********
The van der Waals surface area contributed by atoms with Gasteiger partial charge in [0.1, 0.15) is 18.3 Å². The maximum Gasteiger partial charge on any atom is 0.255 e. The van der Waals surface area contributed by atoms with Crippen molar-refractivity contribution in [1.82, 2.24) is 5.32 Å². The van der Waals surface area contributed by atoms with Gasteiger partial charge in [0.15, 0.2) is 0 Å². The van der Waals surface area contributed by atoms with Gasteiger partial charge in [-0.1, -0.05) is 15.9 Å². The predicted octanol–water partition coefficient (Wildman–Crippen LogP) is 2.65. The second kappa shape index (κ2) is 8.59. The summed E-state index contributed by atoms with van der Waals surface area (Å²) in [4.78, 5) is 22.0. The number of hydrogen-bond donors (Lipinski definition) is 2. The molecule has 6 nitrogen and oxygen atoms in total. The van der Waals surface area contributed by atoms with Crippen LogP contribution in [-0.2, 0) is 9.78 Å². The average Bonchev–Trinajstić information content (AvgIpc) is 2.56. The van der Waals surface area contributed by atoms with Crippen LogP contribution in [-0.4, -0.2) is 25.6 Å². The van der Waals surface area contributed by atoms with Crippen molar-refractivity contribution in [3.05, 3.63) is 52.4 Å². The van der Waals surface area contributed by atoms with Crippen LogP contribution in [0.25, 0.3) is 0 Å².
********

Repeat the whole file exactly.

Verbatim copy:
The van der Waals surface area contributed by atoms with Gasteiger partial charge in [0.1, 0.15) is 18.3 Å². The maximum Gasteiger partial charge on any atom is 0.255 e. The van der Waals surface area contributed by atoms with Crippen molar-refractivity contribution in [1.82, 2.24) is 5.32 Å². The van der Waals surface area contributed by atoms with Gasteiger partial charge in [0.15, 0.2) is 0 Å². The van der Waals surface area contributed by atoms with Gasteiger partial charge in [-0.1, -0.05) is 15.9 Å². The predicted octanol–water partition coefficient (Wildman–Crippen LogP) is 2.65. The second kappa shape index (κ2) is 8.59. The summed E-state index contributed by atoms with van der Waals surface area (Å²) in [4.78, 5) is 22.0. The number of hydrogen-bond donors (Lipinski definition) is 2. The molecule has 6 nitrogen and oxygen atoms in total. The van der Waals surface area contributed by atoms with Crippen LogP contribution in [-0.2, 0) is 9.78 Å². The average Bonchev–Trinajstić information content (AvgIpc) is 2.56. The van der Waals surface area contributed by atoms with Crippen LogP contribution in [-0.4, -0.2) is 25.6 Å². The van der Waals surface area contributed by atoms with Crippen molar-refractivity contribution in [3.05, 3.63) is 52.4 Å². The van der Waals surface area contributed by atoms with Crippen LogP contribution in [0.25, 0.3) is 0 Å².